So two times is insufficient for you to get it, but some larger number would be? Tell me how many, and I'll cut and paste it as appropriate.

                    Thanks, troll!

                    OH, the irony.

                    1. Lol. As a troll, he won't/can't supply it.

                    2. Supply what?

          2. National origin in terms of discrimination law applies to the national origin of Americans, Italian, Mexican, Swedish etc.

            It doesn't mean at all that you can't toss all the resumes you get from Italian citizens living in Italy summarily, same with college admissions.

      2. Fair history, but you forgot WASPy exclusion of Catholics prior to WWII and their eventual acceptance into the mainstream.

        1. Yes. There was that too.

        2. We just built our own, Jesuit and Dominican, educational system which exists to this day.

    3. LOL = way back in pre-history. 🙂

    4. Good afternoon, loki. I agree with your description of the history and of the way the current "holistic" approach can be abused, both by applicants and by admissions folks. But what precisely are the "systemic issues that are really at play here" in your view?

      More specifically, what are the subset of those systemic issues that anyone can do anything useful about?

    5. Diversity isn't about helping mnorities or women. It is about benefitting everyone through diverse viewpoints and worldviews.

      Diversity about helping minorities and women is affirmative action.

      1. Should we give preferences to question-beggers?

    6. "After all, what looks better to a college? Taking the summer to help build houses in Costa Rica because you "care for the poor," or working at McDonald's because you are the poor?"

      That is the crux of the admissions problem. Colleges are willfully following this path. It is in part because these markers of privilege signal something powerfully important to schools, that there is a pocket to be emptied, and that it won't cost the school much effort to educate this kid.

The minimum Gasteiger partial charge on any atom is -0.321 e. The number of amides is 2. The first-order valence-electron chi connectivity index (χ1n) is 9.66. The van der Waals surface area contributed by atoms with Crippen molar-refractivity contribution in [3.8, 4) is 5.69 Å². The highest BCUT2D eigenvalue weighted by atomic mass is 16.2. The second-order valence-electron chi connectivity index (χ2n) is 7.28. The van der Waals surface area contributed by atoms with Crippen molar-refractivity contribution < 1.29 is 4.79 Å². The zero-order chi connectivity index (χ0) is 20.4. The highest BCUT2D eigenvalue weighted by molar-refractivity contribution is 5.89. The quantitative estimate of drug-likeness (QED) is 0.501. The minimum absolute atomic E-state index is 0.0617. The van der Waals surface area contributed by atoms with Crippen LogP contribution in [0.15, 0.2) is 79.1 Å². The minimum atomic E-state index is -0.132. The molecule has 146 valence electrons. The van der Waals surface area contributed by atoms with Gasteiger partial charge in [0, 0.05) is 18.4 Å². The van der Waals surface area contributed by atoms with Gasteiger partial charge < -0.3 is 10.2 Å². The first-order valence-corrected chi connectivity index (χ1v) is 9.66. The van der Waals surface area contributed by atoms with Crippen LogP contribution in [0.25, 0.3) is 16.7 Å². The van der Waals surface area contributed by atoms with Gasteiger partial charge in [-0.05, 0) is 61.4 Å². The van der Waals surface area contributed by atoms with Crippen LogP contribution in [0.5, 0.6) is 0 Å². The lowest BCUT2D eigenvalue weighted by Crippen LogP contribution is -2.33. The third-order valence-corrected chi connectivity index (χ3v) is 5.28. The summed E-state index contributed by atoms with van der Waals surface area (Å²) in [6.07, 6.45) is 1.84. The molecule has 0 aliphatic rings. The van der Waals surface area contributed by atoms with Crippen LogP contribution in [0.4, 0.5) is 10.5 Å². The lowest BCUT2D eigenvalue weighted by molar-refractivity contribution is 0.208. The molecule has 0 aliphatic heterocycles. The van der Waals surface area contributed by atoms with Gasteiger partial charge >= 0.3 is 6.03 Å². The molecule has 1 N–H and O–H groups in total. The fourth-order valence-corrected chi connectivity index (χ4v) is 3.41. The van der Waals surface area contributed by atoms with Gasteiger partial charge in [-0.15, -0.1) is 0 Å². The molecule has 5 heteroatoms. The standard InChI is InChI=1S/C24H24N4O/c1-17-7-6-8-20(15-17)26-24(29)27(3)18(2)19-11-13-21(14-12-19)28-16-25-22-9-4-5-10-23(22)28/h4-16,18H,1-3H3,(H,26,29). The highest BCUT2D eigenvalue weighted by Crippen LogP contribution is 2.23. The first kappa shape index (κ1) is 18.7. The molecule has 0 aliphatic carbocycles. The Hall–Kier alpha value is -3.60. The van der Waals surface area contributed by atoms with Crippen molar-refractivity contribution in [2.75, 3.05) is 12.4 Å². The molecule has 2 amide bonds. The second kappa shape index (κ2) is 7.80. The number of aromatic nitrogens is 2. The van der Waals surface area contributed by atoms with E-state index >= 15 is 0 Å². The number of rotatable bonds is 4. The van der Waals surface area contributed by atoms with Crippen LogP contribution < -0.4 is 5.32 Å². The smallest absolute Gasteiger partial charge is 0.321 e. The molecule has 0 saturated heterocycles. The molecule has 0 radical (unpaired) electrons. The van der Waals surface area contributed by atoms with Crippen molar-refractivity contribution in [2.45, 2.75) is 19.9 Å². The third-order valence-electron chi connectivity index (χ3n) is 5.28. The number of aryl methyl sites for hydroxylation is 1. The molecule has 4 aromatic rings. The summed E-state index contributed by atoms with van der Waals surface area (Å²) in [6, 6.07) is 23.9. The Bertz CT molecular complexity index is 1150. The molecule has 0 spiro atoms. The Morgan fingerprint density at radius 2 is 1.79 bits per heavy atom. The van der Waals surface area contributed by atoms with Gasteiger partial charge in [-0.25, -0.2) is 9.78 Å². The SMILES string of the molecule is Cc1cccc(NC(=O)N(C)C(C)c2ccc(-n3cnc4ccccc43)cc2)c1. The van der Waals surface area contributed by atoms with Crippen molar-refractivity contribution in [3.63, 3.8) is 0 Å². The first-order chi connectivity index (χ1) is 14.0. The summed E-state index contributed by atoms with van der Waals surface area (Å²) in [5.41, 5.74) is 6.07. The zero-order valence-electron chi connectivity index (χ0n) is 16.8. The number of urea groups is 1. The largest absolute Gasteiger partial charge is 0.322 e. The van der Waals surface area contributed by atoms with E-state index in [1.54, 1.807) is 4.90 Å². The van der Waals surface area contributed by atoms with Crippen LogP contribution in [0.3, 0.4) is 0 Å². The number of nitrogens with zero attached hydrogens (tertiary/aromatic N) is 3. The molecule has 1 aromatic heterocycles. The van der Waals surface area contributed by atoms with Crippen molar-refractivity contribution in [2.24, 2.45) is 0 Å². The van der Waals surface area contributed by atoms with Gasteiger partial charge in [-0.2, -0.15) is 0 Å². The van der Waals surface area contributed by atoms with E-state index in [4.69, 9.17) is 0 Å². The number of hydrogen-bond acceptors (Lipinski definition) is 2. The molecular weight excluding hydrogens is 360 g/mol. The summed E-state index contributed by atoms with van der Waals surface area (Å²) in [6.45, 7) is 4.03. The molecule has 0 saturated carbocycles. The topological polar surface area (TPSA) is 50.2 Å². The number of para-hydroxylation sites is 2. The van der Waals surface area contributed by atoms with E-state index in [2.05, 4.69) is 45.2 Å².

Pick the student who has the most to gain from education, and he will both cost more to educate (remediation, TA and professor's time, etc.) and bring less cash money to the institution.

      1. I cannot speak for Harvard, which is so bloated with cash that it doesn't really need tuition to pay its bills, but I can at least share my experience at smaller state and private schools. State schools in most states get state subsidies for in-state students so choosing deep pockets isn't anything they think about. Small, religious privates care more about tuition, but again, they are somewhat subsidized by their church communities (this varies).

        Where "deep pockets" comes into play is the international (unsubsidized) portion of the student body. For state schools, these students are charged full tuition and do not receive subsidies so that covers the pricing difference. UCLA, for example, has one fee structure for California residents (around $16K/yr last I checked) and another for out-of-state students (around $45K/yr).

        I'm sure there's at least one accredited university out there that pays close attention to wealth when making admissions decisions, the vast majority do not.

  4. I'm not sure why we treat public college seats as a more-or less fixed commodity. Just have a set of qualifications, and every who meets them gets a seat.

    1. Well, it's not fixed in the long run, but it's fixed in the short run. And we're mostly talking here about prestige institutions, where the limited supply is part of the allure; If Harvard adopted a chain model and increased the available seats to match the number of people who wanted to go to Harvard, it would cease being a prestige school, and perhaps fewer people would end up attending, since you can get the education in a lot of places.

      1. Sure, my comment related to public universities. Private universities can do what they wish. If they want to tune their admissions policies to reduce the number of Jews, Asians, whites, or whatever, it may be despicable, but it's they're right as private institutions. Although you are correct that we may want to reconsider such despicable institutions.